#5 - Jane and the Unpleasantness at Scargrave Manor by Stephanie Barron
"Jane and the Unpleasantness at Scargrave Manor" is the first of nine novels that portray Jane Austen as a sleuth. The novel is written as if Jane is writing a journal about events surrounding the suspicious death of an Earl. Stephanie Barron superbly mimics Austen's style, and also includes wonderful footnotes that give background information on English titles and estates, the culture and etiquette of the time, and information on Austen herself.
I thoroughly enjoyed this book. I was a bit hesitant to try it at first, having read some lame attempts by other authors at continuing "Pride and Prejudice.'' But, I was pleasantly surprised.
There are a few lines recycled from Austen's works such as "It is a truth universally acknowledged that a single man in possession of a good fortune must be in want of a wife.'' Barron uses well-known quotes sparingly to add a flavor of authenticity to the book, but the story is not bogged down with excessive recycled wit.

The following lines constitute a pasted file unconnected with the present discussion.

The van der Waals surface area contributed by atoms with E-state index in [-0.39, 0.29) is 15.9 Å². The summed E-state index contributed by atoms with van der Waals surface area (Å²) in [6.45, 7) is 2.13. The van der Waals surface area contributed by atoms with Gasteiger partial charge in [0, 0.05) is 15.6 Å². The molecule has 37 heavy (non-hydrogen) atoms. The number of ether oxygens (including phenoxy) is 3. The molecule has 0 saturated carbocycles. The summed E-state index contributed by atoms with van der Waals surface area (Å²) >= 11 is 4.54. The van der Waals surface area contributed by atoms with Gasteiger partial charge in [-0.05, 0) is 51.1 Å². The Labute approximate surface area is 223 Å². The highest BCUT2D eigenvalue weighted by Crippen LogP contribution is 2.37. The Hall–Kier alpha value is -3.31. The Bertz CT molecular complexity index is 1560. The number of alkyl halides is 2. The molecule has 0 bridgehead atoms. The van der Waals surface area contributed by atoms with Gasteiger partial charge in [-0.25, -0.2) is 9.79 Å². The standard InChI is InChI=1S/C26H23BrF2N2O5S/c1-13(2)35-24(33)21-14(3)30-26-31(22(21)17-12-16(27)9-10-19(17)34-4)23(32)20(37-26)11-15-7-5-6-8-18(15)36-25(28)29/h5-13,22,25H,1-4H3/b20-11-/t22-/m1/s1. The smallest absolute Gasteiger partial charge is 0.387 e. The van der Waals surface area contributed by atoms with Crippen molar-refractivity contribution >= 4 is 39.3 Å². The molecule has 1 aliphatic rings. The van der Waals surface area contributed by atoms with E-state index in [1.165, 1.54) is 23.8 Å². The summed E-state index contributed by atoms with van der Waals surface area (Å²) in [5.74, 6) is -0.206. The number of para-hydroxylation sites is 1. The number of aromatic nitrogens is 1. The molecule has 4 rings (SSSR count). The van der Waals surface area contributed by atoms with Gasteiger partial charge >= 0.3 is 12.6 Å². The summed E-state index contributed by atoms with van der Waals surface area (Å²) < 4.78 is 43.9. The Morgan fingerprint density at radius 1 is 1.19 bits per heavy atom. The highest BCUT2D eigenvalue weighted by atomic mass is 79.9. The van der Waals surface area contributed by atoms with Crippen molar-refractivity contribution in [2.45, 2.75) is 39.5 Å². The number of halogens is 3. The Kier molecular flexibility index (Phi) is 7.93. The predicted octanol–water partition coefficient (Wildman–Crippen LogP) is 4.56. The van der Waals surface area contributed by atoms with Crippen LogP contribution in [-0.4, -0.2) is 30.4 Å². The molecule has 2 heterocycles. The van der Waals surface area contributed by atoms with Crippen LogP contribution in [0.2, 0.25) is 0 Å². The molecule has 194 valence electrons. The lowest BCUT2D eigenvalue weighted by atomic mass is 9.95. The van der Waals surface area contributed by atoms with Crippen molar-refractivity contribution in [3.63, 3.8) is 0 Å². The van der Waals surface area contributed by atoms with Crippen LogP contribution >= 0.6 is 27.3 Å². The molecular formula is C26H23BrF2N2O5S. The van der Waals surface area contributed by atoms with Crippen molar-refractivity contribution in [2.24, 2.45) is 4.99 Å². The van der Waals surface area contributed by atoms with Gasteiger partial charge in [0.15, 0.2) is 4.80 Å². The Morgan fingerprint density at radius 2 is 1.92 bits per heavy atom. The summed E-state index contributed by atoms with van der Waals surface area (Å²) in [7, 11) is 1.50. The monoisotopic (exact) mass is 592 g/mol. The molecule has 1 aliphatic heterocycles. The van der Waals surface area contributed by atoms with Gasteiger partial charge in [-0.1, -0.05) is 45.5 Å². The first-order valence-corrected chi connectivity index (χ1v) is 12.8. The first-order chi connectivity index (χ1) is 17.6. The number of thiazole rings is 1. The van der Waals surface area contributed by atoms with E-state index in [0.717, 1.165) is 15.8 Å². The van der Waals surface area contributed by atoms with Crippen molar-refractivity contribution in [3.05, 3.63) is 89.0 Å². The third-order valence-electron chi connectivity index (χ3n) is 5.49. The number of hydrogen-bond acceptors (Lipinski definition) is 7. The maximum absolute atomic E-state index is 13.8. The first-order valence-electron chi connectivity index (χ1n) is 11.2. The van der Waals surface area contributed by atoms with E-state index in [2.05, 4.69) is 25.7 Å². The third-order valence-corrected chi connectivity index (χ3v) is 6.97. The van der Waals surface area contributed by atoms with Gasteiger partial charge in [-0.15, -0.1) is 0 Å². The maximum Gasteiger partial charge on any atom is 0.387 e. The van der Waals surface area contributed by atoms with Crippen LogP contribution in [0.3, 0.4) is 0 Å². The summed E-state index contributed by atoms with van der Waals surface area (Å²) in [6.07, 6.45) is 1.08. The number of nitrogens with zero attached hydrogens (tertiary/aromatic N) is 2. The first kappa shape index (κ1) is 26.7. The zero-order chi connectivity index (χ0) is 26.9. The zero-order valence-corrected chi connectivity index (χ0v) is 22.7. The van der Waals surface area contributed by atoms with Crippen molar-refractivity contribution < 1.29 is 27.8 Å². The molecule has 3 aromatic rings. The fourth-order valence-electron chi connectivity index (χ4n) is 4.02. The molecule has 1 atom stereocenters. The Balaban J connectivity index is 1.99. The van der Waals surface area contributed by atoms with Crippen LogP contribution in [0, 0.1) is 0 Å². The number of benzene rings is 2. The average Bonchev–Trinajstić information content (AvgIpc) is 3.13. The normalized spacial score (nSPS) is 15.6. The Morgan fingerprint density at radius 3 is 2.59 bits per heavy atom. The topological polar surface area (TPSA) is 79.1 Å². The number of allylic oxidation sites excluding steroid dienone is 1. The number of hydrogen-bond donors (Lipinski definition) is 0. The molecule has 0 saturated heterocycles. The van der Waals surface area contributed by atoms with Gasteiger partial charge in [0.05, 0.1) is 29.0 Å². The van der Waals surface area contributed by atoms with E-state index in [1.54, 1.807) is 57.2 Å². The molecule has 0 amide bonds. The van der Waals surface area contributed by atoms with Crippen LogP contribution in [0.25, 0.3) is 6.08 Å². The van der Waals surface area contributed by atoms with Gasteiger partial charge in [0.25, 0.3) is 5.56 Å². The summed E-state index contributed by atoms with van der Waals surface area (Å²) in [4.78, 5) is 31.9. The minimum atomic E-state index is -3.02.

After reading this first book in the series, I will definitely be reading the other 8. The other books in the series are:
Jane and the Man of the Cloth
Jane and the Wandering Eye
Jane and the Genius of the Place
Jane and the Stillroom Maid
Jane and the Prisoner of Wool House
Jane and the Ghosts of Netley
Jane and the Lordship's Legacy
Jane and the Barque of Frailty (Coming out in Nov 2006)
More information on the book series can be found at www.stephaniebarron.com